When George Pataki was campaigning for re-election last fall, Rudy Giuliani's people offered up the mayor to hit the stump with the governor in the nearby suburbs. Pretty good fit, it would seem: the man who cut their taxes, delivered to enthusiastic crowds by the man who tidied up the handful of square blocks they regularly visit.
But Pataki's camp, one insider tells me, demurred, suspecting that what Giuliani really wanted out of this little road show was to elevate not the governor but himself -- you know, let some of those swing voters who help elect senators lay eyes on him. One can't help thinking they were right.
Two-kings-one-hill is an old story in politics, but Pataki and Giuliani are acting out the parts with a truly special vim and vinegar. What started with the usual off-the-record brickbats and items planted with political columnists took a nasty turn when the governor realized he could use the city's public schools as a political weapon. Nearly two years before either one has to run for anything again, it's already getting nuclear.
To say nothing of pointless. Look around us: The economy is strong, crime statistics are where they were when kids were going to the Peppermint Lounge, New York is doing well, and you might think that the first two Republicans to give their party control of both the mayoralty and the governorship in 30 years would find it within themselves to survey the sunny landscape, link arms, and say, "See? We Republicans did this."
But there's an even older story in politics, one we might call ecosystemic: That is, two politicians who are proximal both ideologically and geographically will generally despise each other. This has almost always been true in the recent history of New York. Nelson Rockefeller and John Lindsay were both moderate -- in Lindsay's case, more plainly liberal -- Republicans, one governor, the other mayor. Things commenced well enough, as Rocky backed Lindsay's 1965 mayoral bid. It was down the slide from there, though -- over the 1966 civilian-review-board proposal, which Lindsay pushed (and which moved him toward relying on a black, read non-Republican, constituency); over the garbage strike in the spring of 1968, when Rockefeller wanted to run for president and Lindsay thought he stood a passing chance of being Nixon's veep; over the elections of 1969 and 1970, when each, as incumbent, supported the other's opponent. Then Abe Beame and Hugh Carey, both Brooklyn regulars, ended up at such loggerheads that at a mid-1970s Kings County Democratic dinner, Carey was booed and Beame was cheered. Mario Cuomo and Ed Koch ran against each other twice, but after both were settled into office they managed, to a decent extent, to break the chain. But that was because they appealed to somewhat different constituencies -- and even then Cuomo was not above calling Koch an "old jalopy" in 1989, when the latter was running unsuccessfully for his fourth term (although, by the quizzical logic of New York politics, that remark was taken as a tacit endorsement, since Cuomo was actually praising the quaint reliability of old jalopies).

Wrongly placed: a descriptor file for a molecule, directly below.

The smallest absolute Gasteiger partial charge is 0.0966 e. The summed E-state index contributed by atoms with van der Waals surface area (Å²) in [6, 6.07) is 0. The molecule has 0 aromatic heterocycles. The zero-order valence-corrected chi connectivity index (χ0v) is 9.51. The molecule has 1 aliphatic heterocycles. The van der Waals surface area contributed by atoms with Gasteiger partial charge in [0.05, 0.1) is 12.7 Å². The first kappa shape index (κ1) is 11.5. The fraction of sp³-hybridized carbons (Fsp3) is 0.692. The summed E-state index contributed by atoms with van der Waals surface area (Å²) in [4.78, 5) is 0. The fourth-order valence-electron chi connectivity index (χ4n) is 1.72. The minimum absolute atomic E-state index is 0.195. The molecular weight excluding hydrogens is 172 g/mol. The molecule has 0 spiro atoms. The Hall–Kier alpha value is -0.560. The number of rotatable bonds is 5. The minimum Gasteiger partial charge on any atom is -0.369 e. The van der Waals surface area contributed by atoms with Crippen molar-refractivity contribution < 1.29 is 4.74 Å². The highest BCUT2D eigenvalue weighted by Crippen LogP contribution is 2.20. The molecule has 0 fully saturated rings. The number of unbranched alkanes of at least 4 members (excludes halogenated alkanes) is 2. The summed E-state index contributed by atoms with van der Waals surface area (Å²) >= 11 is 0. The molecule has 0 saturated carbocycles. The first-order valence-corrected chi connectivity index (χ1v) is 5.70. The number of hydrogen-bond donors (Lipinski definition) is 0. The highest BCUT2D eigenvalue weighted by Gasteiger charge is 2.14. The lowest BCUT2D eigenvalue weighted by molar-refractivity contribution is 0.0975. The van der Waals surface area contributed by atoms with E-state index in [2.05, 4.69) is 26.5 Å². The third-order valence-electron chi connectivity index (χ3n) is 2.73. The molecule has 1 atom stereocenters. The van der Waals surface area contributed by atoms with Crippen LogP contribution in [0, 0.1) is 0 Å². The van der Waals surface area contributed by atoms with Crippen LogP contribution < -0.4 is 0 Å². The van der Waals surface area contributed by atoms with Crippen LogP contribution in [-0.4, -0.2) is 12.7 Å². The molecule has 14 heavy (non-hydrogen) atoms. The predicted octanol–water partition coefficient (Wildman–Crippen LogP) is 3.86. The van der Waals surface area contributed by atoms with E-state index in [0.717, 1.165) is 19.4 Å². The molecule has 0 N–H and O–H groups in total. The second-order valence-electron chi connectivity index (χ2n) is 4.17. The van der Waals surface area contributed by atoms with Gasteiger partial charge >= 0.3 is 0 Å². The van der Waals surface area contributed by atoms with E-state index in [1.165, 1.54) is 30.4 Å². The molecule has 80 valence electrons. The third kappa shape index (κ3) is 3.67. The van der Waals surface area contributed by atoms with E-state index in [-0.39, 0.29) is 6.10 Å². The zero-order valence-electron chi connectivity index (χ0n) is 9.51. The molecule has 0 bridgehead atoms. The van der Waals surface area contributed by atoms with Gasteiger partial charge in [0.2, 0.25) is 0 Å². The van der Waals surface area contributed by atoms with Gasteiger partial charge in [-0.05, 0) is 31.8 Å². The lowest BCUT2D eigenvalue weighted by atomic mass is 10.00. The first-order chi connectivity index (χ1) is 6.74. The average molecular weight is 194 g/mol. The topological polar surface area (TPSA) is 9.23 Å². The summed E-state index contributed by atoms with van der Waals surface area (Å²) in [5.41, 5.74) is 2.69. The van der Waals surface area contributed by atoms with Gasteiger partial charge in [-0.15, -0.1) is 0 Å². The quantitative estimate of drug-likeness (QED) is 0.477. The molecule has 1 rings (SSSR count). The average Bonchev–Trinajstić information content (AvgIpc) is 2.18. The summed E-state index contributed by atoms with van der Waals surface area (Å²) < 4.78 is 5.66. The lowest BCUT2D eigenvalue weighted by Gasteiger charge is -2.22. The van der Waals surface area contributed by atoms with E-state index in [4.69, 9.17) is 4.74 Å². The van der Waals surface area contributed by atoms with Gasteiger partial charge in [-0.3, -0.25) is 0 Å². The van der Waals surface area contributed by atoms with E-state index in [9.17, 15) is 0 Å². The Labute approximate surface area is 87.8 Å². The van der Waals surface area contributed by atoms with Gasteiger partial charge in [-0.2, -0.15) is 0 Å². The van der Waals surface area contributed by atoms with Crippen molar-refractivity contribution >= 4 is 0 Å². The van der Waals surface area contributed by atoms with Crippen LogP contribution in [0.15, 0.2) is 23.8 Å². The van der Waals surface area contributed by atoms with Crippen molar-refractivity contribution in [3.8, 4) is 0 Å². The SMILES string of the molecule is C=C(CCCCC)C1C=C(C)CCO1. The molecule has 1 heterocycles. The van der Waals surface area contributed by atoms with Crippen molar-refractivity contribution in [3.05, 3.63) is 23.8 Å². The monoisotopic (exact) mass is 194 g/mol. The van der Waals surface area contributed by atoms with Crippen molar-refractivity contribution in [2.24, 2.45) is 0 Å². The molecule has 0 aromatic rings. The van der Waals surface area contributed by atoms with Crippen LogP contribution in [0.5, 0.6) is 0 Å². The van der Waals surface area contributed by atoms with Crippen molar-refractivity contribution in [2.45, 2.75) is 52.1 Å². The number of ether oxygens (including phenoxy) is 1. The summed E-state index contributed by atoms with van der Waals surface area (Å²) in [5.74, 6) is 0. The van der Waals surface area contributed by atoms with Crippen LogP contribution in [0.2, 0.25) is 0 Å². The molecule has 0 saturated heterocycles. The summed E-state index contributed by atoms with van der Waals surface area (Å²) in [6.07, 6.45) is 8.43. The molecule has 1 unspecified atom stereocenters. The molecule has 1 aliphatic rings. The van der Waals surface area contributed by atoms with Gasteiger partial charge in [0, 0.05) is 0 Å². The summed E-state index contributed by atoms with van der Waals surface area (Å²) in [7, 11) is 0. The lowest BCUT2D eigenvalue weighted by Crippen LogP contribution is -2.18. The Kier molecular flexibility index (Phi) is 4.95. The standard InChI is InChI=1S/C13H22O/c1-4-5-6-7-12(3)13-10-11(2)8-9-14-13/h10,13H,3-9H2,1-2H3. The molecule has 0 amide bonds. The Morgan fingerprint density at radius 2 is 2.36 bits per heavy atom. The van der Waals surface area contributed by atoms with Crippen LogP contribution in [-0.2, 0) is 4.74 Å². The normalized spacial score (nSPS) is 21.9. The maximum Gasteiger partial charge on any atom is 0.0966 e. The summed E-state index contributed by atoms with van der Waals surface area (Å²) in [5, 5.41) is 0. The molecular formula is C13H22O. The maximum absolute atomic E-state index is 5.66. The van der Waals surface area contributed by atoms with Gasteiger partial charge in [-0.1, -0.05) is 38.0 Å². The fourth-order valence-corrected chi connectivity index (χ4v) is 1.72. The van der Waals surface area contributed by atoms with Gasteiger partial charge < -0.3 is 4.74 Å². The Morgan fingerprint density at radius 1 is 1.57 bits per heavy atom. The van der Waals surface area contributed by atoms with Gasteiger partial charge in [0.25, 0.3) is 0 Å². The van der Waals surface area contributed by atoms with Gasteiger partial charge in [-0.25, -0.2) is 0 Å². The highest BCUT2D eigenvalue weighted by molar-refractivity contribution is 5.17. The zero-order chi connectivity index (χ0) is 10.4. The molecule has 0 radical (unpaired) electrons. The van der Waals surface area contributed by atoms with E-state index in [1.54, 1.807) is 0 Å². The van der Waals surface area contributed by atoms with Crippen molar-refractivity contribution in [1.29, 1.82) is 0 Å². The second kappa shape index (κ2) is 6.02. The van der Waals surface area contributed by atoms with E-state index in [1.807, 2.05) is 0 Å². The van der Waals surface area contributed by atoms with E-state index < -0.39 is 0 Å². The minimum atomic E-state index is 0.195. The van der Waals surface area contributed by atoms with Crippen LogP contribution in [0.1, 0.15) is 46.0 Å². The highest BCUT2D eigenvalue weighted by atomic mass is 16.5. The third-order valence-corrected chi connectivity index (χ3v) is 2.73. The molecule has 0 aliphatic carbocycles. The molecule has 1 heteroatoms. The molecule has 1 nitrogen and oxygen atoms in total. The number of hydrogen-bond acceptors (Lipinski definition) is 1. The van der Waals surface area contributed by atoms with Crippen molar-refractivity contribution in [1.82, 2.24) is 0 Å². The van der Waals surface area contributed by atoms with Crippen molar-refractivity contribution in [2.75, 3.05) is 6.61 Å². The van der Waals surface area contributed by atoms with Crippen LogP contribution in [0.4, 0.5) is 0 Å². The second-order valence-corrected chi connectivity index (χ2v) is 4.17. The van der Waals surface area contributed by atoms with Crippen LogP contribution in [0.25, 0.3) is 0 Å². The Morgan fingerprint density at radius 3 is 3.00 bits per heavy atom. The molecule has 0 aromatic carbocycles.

And of course the principle has also created its opposite -- pols who aren't alike generally find it easier to get along (except for Rudy, who doesn't get along with anyone). Pat Moynihan and Al D'Amato got on nicely, but can anyone doubt that Moynihan's decision to retire was based in some wee part on Chuck Schumer's defeat of the Fonz? Remember, he announced it three days after Schumer won. Moynihan sensed -- correctly -- that Schumer would inevitably try to upstage him. Neither New York nor liberalism being what it once was, there's room in Washington for only one Important New York Democrat, and Moynihan, in his sunset years, is well past wanting to fight for the title.
Which brings us back to Rudy and George. On the national canvas, there's room for only one New York Republican. And so Giuliani, who seems boxed into running for a seat -- Moynihan's -- he doesn't really want, will find, as he marches toward glory, the teeth marks of Pataki minions in his heels every time he lifts a foot. "Rudy had better worry about the primary first," a Pataki strategist told me a few weeks ago.
The Pataki camp has floated a handful of possible Giuliani opponents, but none has the juice to beat the mayor in a primary. The bottom line is that right now, Pataki is trying to block King Rudy with pawns. The day after Giuliani wins a GOP Senate primary, Pataki will find himself in a hole that will take months to dig out of, unless Hillary bails him out -- Pataki is the only person in the country who wants Hillary to move out of the White House more than Monica does.
On the other hand, a governor has many weapons at his disposal. Mostly, the city-state wars have been good sport for insiders, but last month, Pataki suddenly entangled about 1.1 million people -- New York City schoolchildren -- in the intrigues.
Schools Chancellor Rudy Crew started hearing rumors the afternoon of Friday, January 22, that the governor was empaneling a special investigatory commission to look into corruption at the Board of Education and the School Construction Authority. Crew called Albany around 5:30 and was told the governor was out of town. He finally spoke to gubernatorial aide Brad Race on Saturday evening.